- Weeks after federal authorities warned the agricultural industry about potential ransomware threats, ransomware organization BlackMatter is demanding a $5.9 million payoff from an Iowa grain cooperative. New Cooperative, one of the largest agricultural cooperatives in Iowa, shut down operations in a precautionary move after the attackers accessed its systems.
- "New Cooperative recently identified a cybersecurity incident that is impacting some of our company's systems," the organization said in a statement. "Out of an abundance of caution, we have proactively taken our systems offline to contain the threat, and we can confirm it has been successfully contained."
- BlackMatter is a newly-formed ransomware gang that emerged after DarkSide went underground following the May attack against Colonial Pipeline. The attack will put President Biden's recently announced red line over critical infrastructure to the test, as the administration vowed retaliation against additional attacks against key industries.
The attack appears to be part of a carefully constructed repackaging of the former DarkSide gang, according to security researchers. DarkSide basically disappeared after the U.S. launched a multifaceted, global crackdown against ransomware and other malign cyber activity, as well as the nation-state elements that support such activity.
The Colonial Pipeline attack disrupted fuel supplies to much of the southeast and East Coast of the U.S., causing a spike in gasoline prices and long lines at the gas pump. The Biden administration said it would no longer allow foreign adversaries to conduct operations against key critical infrastructure sectors and threatened retaliatory strikes or other methods to deter future attacks.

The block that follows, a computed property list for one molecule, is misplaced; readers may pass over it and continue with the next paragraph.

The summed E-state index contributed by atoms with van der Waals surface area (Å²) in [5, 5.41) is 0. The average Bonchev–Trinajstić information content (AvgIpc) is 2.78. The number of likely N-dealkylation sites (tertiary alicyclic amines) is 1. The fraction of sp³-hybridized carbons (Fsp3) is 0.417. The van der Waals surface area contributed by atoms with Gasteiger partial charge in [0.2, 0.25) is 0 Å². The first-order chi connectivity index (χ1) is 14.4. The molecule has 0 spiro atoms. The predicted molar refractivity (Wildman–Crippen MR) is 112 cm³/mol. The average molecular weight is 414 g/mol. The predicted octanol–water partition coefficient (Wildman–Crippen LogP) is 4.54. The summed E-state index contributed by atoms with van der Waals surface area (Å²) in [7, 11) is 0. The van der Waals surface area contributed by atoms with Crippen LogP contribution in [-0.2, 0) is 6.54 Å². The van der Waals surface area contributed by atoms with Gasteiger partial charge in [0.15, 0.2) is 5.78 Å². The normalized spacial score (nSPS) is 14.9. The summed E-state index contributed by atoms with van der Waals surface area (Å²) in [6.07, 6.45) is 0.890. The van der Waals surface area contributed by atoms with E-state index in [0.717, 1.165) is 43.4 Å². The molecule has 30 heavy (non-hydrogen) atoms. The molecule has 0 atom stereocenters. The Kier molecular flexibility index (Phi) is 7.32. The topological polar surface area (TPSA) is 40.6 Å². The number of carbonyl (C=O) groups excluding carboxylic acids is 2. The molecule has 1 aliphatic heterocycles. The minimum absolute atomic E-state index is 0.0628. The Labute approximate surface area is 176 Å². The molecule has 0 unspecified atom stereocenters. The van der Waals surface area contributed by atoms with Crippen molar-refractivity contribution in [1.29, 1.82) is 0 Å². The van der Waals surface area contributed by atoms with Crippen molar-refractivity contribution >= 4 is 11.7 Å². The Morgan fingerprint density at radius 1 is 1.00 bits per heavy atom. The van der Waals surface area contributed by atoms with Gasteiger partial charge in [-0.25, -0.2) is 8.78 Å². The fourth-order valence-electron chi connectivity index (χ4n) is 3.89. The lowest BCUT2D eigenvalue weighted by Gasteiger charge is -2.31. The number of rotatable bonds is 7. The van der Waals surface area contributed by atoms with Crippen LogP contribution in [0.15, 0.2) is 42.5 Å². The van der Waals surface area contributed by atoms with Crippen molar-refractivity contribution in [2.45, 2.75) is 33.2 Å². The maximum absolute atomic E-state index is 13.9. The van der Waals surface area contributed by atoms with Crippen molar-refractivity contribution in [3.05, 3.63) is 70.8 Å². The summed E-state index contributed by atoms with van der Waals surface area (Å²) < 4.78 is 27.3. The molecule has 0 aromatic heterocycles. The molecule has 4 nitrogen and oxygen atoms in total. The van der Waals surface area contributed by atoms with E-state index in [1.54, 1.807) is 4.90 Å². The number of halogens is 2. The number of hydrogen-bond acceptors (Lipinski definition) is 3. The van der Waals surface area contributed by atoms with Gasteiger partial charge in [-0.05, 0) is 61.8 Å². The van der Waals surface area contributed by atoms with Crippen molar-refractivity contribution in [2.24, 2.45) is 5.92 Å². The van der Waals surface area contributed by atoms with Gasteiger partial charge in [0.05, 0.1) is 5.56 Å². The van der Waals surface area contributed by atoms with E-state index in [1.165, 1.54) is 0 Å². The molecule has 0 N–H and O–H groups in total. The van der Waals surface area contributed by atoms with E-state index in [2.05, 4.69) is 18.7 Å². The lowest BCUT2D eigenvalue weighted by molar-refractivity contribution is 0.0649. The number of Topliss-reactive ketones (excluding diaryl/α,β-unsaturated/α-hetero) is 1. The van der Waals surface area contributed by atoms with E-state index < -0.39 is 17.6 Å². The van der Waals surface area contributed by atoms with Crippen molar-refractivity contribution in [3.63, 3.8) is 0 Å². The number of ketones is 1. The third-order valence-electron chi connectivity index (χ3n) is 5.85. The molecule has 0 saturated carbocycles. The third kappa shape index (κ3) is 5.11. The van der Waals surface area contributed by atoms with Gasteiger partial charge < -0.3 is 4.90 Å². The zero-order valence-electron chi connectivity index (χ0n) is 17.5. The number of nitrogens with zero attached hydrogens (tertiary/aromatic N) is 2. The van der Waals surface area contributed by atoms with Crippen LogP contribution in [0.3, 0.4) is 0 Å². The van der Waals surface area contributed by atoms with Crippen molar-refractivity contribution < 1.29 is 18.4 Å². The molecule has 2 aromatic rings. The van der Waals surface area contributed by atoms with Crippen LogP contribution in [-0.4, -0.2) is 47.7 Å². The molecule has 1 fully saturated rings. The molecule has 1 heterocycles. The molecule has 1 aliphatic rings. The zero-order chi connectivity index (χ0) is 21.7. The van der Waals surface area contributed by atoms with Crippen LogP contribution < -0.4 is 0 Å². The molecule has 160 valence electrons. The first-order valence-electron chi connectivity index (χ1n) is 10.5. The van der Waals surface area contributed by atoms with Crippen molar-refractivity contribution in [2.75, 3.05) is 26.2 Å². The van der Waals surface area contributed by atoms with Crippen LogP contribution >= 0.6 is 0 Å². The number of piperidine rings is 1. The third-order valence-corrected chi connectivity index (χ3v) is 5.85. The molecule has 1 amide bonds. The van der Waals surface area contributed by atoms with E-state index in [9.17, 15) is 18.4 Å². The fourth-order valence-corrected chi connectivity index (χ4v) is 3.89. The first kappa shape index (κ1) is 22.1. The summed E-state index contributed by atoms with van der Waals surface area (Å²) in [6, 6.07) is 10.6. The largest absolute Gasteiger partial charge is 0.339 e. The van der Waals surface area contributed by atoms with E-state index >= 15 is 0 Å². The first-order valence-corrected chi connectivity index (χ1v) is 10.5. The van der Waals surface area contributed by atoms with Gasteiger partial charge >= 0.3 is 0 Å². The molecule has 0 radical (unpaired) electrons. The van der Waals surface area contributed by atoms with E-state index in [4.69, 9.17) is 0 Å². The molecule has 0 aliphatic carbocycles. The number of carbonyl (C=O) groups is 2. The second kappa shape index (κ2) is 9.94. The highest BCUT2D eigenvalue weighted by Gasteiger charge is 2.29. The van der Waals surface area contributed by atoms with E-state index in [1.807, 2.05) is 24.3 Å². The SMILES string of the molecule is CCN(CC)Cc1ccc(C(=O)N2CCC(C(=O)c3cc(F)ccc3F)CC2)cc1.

The potential impact on the agricultural sector is a serious concern, according to John Hoffman, senior research fellow at the Food Protection & Defense Institute at the University of Minnesota.
"The downstream, cascading consequences are supply chain disruptions, higher consumer prices and significant losses to the firms in the impacted supply chains, not just to the individual firm that is attacked," he said.
Few firms in the agricultural industry are currently prepared enough to have true cyber resilience, according to Hoffman.
The new BlackMatter group has clear links to former DarkSide operations, with similarities to the REvil gang and Lockbit 2.0, Sophos researchers said. BlackMatter has gotten into a dispute with New Cooperative officials about whether the organization is critical infrastructure and should be considered off limits. Some researchers consider that hacking group's assessment of critical a bit of a desperate attempt by the group to evade accountability.
"The recent declaration by BlackMatter that they are operating within their code of ethics by limiting their attack to an Iowa grain processor they don't consider to be critical infrastructure is preposterous at best," Mark Carrigan, cyber VP of process safety and OT cybersecurity, Hexagon. "Is it ok to commit armed robbery at a convenience store but not a bank?"
Carrigan said the U.S. and its allies must take a more aggressive stance to deter and punish criminal enterprises that are targeting businesses and critical infrastructure providers.
"This attack will be the first to test the new U.S. government policy on reporting attacks against critical infrastructure and to [the Cybersecurity and Infrastructure Security Agency] and the Biden Administration's response to an attack," said John Shier, senior security advisor to Sophos.
New Cooperative said after finding out about the attack, it quickly notified law enforcement and is working with data security experts to investigate and remediate the situation. The organization did not provide details of the attack.
"Please know that New Cooperative is treating this matter with the utmost seriousness, and we are using every available tool and resource to quickly restore our systems," the statement said.